Caffeine for Excessive Daytime Somnolence in Parkinson's Disease
|Parkinson's Disease Excessive Daytime Somnolence||Drug: Caffeine 100-200 mg BID Drug: placebo||Phase 2 Phase 3|
|Study Design:||Allocation: Randomized
Intervention Model: Parallel Assignment
Masking: Double Blind (Participant, Care Provider, Investigator, Outcomes Assessor)
Primary Purpose: Treatment
|Official Title:||Caffeine for Excessive Daytime Somnolence in Parkinson's Disease|
- Change in Epworth Sleepiness Scale [ Time Frame: 3 weeks ]
- Unified Parkinson Disease Rating Scale [ Time Frame: 3 weeks ]
- Clinical Global Impression of Change [ Time Frame: 3 weeks ]
- Pittsburgh Sleep Quality Index [ Time Frame: 3 weeks ]
- Fatigue Severity Scale [ Time Frame: 3 weeks ]
- Stanford Sleep Scale [ Time Frame: 3 weeks ]
- PDQ-39 [ Time Frame: 3 weeks ]
- SF-36 [ Time Frame: 3 weeks ]
- Tolerability of Caffeine [ Time Frame: 3 weeks ]
- Beck Depression Inventory [ Time Frame: 3 weeks ]
|Study Start Date:||April 2007|
|Study Completion Date:||July 2011|
|Primary Completion Date:||July 2011 (Final data collection date for primary outcome measure)|
|Placebo Comparator: Placebo||
Drug: Caffeine 100-200 mg BID
Caffeine 100 mg BID for three weeks, then 200 mg BID for three weeks, then 100 mg BID for 1 week, then placebo
Parkinson's disease (PD) is a common neurodegenerative disorder characterized by motor disability and many disabling non-motor symptoms. Excessive daytime somnolence (EDS) is found in up to 50% of patients with PD, and can cause considerable impairment of quality of life. At present, the only proven treatment for EDS in PD is modafinil, an alerting agent with an unknown mechanism of action. However, modafinil is only moderately effective and is very expensive. Caffeine is a very well tolerated and inexpensive alerting agent that is used worldwide, but very few patients with PD use it as therapy for EDS. It is unclear whether this is because it does not help EDS in PD, has side effects, or simply has not been considered because of lifelong patterns of non-use.
If caffeine can be demonstrated as an effective agent for EDS in PD, it will likely become the first-line agent for EDS. This will result in considerable cost savings for patients and health care payers, as well as potentially helping those who cannot tolerate, do not respond to, or cannot afford modafinil.
Another compelling question of interest to patients with PD is whether caffeine may be neuroprotective. Despite intensive research, no treatment has been found that can slow the progression of neurodegeneration in PD. Recently numerous epidemiologic studies have linked lifelong use of caffeine to a lower risk of PD. Although the mechanism for this finding is unclear, supporting evidence from animal models suggests that a true neuroprotective benefit of caffeine is a strong possibility. Alternatively, caffeine could have a benefit on motor manifestations of PD, which would prevent diagnosis of PD. Any finding of a symptomatic benefit of caffeine on motor manifestations of PD will have obvious and important implications for treatment of persons affected with PD and for planning of neuroprotective trials. Any finding of a neuroprotective benefit of caffeine will almost certainly result in its immediate widespread use in PD, with profound implications for patient care.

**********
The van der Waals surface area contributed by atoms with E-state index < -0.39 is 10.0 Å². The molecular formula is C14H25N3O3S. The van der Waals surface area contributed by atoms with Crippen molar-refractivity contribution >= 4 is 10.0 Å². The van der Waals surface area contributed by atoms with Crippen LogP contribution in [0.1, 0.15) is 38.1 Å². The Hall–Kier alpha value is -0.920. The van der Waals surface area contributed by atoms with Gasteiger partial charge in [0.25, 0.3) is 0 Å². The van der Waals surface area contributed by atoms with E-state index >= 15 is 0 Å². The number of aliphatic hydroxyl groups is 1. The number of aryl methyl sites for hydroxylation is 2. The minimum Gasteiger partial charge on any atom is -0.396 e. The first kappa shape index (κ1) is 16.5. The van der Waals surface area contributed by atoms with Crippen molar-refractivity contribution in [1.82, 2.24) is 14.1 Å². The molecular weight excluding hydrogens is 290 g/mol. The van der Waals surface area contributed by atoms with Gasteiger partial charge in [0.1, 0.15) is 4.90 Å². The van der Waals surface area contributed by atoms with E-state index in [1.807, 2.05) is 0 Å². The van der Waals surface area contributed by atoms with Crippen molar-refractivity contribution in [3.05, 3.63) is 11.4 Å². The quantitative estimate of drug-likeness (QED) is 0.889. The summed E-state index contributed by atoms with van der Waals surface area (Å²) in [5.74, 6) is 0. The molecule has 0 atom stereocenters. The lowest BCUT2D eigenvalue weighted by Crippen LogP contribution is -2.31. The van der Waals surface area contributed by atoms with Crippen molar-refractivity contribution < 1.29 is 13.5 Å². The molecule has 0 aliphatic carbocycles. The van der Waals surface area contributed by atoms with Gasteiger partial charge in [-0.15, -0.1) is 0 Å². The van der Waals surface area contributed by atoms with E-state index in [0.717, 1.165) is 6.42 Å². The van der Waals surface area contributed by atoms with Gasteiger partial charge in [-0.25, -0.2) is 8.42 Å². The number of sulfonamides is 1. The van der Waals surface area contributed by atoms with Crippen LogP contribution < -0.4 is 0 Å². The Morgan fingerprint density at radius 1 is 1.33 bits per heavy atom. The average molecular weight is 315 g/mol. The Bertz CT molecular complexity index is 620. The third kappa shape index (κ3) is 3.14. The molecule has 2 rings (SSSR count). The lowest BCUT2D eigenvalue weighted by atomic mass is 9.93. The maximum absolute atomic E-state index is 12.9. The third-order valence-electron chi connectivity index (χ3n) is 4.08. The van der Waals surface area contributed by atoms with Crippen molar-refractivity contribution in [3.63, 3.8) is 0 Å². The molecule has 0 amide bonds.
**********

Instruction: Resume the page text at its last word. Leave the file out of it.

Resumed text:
The present proposal is for a double blind randomized placebo controlled crossover trial that will answer three important questions in PD: is caffeine useful for the treatment of EDS in patients with PD? does caffeine have any symptomatic effect on the motor manifestations of PD? and, does caffeine have an acceptable tolerability and side effect profile that will allow planning of an eventual neuroprotective trial? Patients with PD who have EDS with an Epworth sleepiness scale of >10 will be randomized to caffeine therapy (100 mg twice per day for three weeks, then 200 mg twice per day for three weeks) or placebo. A final assessment will be performed after a 4-week washout. A total of 52 patients will be randomized over a two-year period. The primary outcome measure will be the change in Epworth sleepiness scale between patients receiving caffeine versus placebo. Secondary outcome measures will include other sleep scales, tolerability measures, and measures of motor function and overall quality of life. After tests to assess normal distribution, analysis will be with two-sample t-test.
Please refer to this study by its ClinicalTrials.gov identifier: NCT00459420
|Toronto Western Hospital|
|Toronto, Ontario, Canada|
|Montreal General Hospital|
|Montreal, Quebec, Canada, H3G 1A4|
|Principal Investigator:||Ron Postuma, MD, MSc||Montreal General Hospital|